No Such Nonsense

A little of this, that and... what was I talking about again? It's TV, sports, pop culture and politics - all the stuff that really matters in life.

Friday, June 23, 2006

The Campaign for Real Honesty

Earlier this year, as part of one of my MBA electives, I spent some time looking closely at Dove's Campaign for Real Beauty. The campaign, originated in the UK but now used around the world, encourages women to look at beauty in a different way. They use 'real' women - still very attractive, but with curves, or wrinkles, or grey hair. According to Dove's marketing materials, the campaign is meant to challenge stereotypes, "to celebrate the diverse, the healthy, the real, the truly beautiful."

Taken at face value, the Dove message is uplighting and welcome in an age where so many young women face crippling body image issues. And the company seems to walk the talk, creating a foundation to help boost esteem in young girls. All the same, our group was curious what women thought of the campaign. Was the idea of real beauty attractive?

Overall, the women we spoke to like the campaign. Some loved it -- and said they would buy Dove products because of it -- others liked the message but weren't as ready to change their buying habits. We didn't discover anything particularly earth-shattering. Until one of the participants in one of the sessions told us a friend had told her not to buy anything by Unilever. The reason, she said, was all about Axe.

Axe, like Dove, is a Unilever product. At the time of our discussion, the Axe ad campaign revolved around young men who found that Axe could make them irresistable to women. The women in question were almost anamatronic. Stick thin and expressionless, the women were objects in every sense. The campaign, like the Dove campaign, seemed perfectly suited to the target demographic. The problem, our participant explained, was the utter contradiction between the two efforts. Dove told women they should embrace their own unique, if imperfect, beauty. Yet the Axe campaign used the very types of unachievable 'beauty' that Dove seemed to want to eliminate.

When Axe was mentioned in the focus groups there was unanimous agreement that the ads were offensive to women. When the women were told that Unilever makes both Dove and Axe, the negative reaction was immediate. The women who had been most positive about Dove reacted most extremely. They were horrified, and felt that they had been lied to. They felt duped.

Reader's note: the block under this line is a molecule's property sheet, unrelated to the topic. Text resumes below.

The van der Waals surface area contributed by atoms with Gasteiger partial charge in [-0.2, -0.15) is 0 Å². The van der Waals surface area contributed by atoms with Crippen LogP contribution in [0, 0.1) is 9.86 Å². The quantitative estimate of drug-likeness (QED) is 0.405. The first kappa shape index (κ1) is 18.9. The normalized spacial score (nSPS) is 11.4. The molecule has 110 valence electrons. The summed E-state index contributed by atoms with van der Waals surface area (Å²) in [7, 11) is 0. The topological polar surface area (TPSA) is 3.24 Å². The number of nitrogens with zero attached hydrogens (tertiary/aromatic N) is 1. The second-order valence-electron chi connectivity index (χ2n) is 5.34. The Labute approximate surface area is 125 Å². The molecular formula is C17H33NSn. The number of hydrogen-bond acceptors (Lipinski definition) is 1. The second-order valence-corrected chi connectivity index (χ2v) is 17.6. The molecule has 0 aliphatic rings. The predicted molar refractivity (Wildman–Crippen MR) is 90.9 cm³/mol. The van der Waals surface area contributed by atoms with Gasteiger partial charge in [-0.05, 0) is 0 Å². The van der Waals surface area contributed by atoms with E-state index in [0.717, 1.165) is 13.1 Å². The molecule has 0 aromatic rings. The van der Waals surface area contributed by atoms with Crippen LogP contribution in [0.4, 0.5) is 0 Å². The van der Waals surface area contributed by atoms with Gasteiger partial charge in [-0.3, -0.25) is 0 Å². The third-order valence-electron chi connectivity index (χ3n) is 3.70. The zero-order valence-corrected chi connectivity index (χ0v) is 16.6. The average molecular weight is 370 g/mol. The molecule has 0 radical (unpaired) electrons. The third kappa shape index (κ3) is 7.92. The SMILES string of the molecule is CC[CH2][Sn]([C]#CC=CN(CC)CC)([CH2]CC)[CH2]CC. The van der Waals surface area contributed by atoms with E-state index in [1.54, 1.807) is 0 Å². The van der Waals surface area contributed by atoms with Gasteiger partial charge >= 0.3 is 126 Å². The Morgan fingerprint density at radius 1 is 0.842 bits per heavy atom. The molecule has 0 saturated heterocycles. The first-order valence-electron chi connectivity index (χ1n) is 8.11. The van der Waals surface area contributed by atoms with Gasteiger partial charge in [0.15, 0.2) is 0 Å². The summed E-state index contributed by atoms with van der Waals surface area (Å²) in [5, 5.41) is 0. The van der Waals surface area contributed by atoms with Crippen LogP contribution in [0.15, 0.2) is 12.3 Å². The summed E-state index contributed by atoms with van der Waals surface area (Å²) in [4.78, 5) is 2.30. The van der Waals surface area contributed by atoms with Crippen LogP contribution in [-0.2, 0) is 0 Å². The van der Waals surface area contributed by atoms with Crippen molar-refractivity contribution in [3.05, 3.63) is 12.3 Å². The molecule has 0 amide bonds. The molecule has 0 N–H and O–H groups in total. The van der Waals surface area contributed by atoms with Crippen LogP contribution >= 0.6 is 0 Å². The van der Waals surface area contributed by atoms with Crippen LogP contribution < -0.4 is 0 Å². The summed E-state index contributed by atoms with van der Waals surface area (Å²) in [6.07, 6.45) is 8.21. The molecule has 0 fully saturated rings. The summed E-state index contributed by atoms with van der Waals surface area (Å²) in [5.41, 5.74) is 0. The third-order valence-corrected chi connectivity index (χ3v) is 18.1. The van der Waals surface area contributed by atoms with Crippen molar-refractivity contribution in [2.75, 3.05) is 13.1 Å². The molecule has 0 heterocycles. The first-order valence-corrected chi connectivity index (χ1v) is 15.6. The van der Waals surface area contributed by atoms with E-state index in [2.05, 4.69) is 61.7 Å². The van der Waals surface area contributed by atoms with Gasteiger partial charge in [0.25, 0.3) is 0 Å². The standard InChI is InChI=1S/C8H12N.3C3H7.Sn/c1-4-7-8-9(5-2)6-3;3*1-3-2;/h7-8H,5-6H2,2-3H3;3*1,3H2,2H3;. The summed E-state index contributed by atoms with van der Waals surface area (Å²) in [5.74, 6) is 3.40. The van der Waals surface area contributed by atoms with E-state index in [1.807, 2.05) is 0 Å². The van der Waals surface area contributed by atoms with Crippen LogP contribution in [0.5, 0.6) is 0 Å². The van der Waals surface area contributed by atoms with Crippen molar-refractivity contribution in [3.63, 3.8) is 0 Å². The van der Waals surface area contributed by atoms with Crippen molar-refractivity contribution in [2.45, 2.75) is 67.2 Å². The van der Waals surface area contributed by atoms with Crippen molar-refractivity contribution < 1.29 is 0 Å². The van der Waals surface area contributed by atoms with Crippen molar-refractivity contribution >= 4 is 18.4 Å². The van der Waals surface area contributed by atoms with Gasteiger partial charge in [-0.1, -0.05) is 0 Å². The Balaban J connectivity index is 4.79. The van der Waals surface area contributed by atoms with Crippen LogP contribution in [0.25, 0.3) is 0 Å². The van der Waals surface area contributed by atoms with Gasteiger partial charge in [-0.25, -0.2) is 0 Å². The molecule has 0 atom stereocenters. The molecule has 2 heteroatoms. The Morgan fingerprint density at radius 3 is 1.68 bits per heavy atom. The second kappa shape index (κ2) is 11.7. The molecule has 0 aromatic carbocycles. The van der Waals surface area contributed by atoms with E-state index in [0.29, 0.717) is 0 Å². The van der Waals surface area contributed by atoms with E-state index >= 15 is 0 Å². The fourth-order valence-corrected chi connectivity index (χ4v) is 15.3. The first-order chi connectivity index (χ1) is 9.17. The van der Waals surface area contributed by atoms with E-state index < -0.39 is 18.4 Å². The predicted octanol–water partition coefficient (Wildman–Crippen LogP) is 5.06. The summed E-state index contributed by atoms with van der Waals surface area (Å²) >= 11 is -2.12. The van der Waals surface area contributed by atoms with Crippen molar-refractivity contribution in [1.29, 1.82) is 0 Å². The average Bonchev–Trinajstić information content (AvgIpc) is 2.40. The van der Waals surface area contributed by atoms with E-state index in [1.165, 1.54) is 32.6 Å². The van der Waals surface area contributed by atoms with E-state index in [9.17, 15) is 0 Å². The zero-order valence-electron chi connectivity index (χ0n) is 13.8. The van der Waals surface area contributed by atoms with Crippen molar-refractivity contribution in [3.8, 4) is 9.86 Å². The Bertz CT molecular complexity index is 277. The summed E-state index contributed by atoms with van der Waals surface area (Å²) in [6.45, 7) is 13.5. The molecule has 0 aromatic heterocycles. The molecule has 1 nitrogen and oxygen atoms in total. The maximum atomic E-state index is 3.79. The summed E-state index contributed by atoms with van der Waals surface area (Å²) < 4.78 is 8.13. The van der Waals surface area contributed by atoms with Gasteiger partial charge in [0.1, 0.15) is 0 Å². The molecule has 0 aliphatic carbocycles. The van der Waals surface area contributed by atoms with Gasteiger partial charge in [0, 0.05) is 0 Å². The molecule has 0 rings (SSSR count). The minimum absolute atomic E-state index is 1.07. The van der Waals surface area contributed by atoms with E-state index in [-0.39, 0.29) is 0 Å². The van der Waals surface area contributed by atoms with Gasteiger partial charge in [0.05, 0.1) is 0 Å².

I'm not sure I would go so far. It is just advertising, after all. But Unilever may want to think about the backlash. By tieing Dove to esteem and real beauty, they set an expectation for who they are as a company. It is therefore incumbent upon the parent company to hold all their brands to a higher standard. I'm not saying to ax Axe - just give the women in the commercials a brain and a voice. Some guys may even be into that.


  • At 2:40 a.m., Blogger the2scoops said…

    Loved the piece Jenster. I wonder if anyone really realizes the ownership of Axe and Dove. It's not an obvious connection for mainstream consumers and doesn't really get a lot of press. Maybe this post can help spread the word.

  • At 1:46 a.m., Anonymous Anonymous said…

    I thought this was really good, I didn't know about the connection. It seems it is all just about advertising and all Dove wanted to do was target the more "unattractive" people - which is most of the population - and by creating this fake campaign they were able to do that. The campaign is a good idea and that is what i thought when i first learned about it, but when this was only created for the sole purpose of marketing, it defeats the entire purpose.